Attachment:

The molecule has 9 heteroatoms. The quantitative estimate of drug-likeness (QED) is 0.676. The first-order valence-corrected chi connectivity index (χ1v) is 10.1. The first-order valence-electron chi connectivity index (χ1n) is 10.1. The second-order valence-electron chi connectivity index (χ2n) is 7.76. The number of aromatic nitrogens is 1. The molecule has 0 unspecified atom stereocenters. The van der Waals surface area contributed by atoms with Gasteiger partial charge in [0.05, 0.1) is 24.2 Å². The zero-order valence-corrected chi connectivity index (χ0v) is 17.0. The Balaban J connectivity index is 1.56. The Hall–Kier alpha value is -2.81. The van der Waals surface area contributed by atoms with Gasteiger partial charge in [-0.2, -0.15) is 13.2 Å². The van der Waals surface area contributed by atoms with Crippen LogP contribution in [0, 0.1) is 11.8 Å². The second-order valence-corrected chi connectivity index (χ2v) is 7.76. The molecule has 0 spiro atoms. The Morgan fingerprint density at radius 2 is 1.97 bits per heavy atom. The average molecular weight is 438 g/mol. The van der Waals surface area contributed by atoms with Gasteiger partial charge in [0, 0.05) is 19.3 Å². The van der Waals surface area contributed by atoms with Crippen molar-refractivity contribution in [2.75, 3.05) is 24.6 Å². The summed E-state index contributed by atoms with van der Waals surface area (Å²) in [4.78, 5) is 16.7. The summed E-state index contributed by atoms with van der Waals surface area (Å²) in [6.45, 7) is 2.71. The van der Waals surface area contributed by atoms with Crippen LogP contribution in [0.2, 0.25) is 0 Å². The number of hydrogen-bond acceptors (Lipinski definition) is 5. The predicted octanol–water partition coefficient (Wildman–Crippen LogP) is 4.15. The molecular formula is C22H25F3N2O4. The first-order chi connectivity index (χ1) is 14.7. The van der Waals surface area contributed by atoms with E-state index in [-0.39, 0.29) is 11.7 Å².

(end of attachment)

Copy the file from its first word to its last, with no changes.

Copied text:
The molecule has 9 heteroatoms. The quantitative estimate of drug-likeness (QED) is 0.676. The first-order valence-corrected chi connectivity index (χ1v) is 10.1. The first-order valence-electron chi connectivity index (χ1n) is 10.1. The second-order valence-electron chi connectivity index (χ2n) is 7.76. The number of aromatic nitrogens is 1. The molecule has 0 unspecified atom stereocenters. The van der Waals surface area contributed by atoms with Gasteiger partial charge in [0.05, 0.1) is 24.2 Å². The zero-order valence-corrected chi connectivity index (χ0v) is 17.0. The Balaban J connectivity index is 1.56. The Hall–Kier alpha value is -2.81. The van der Waals surface area contributed by atoms with Gasteiger partial charge in [-0.2, -0.15) is 13.2 Å². The van der Waals surface area contributed by atoms with Crippen LogP contribution in [0, 0.1) is 11.8 Å². The second-order valence-corrected chi connectivity index (χ2v) is 7.76. The molecule has 0 spiro atoms. The Morgan fingerprint density at radius 2 is 1.97 bits per heavy atom. The average molecular weight is 438 g/mol. The van der Waals surface area contributed by atoms with Gasteiger partial charge in [0, 0.05) is 19.3 Å². The van der Waals surface area contributed by atoms with Crippen molar-refractivity contribution in [2.75, 3.05) is 24.6 Å². The summed E-state index contributed by atoms with van der Waals surface area (Å²) in [4.78, 5) is 16.7. The summed E-state index contributed by atoms with van der Waals surface area (Å²) in [6.45, 7) is 2.71. The van der Waals surface area contributed by atoms with Crippen LogP contribution in [0.2, 0.25) is 0 Å². The number of hydrogen-bond acceptors (Lipinski definition) is 5. The predicted octanol–water partition coefficient (Wildman–Crippen LogP) is 4.15. The molecular formula is C22H25F3N2O4. The first-order chi connectivity index (χ1) is 14.7. The van der Waals surface area contributed by atoms with E-state index in [-0.39, 0.29) is 11.7 Å².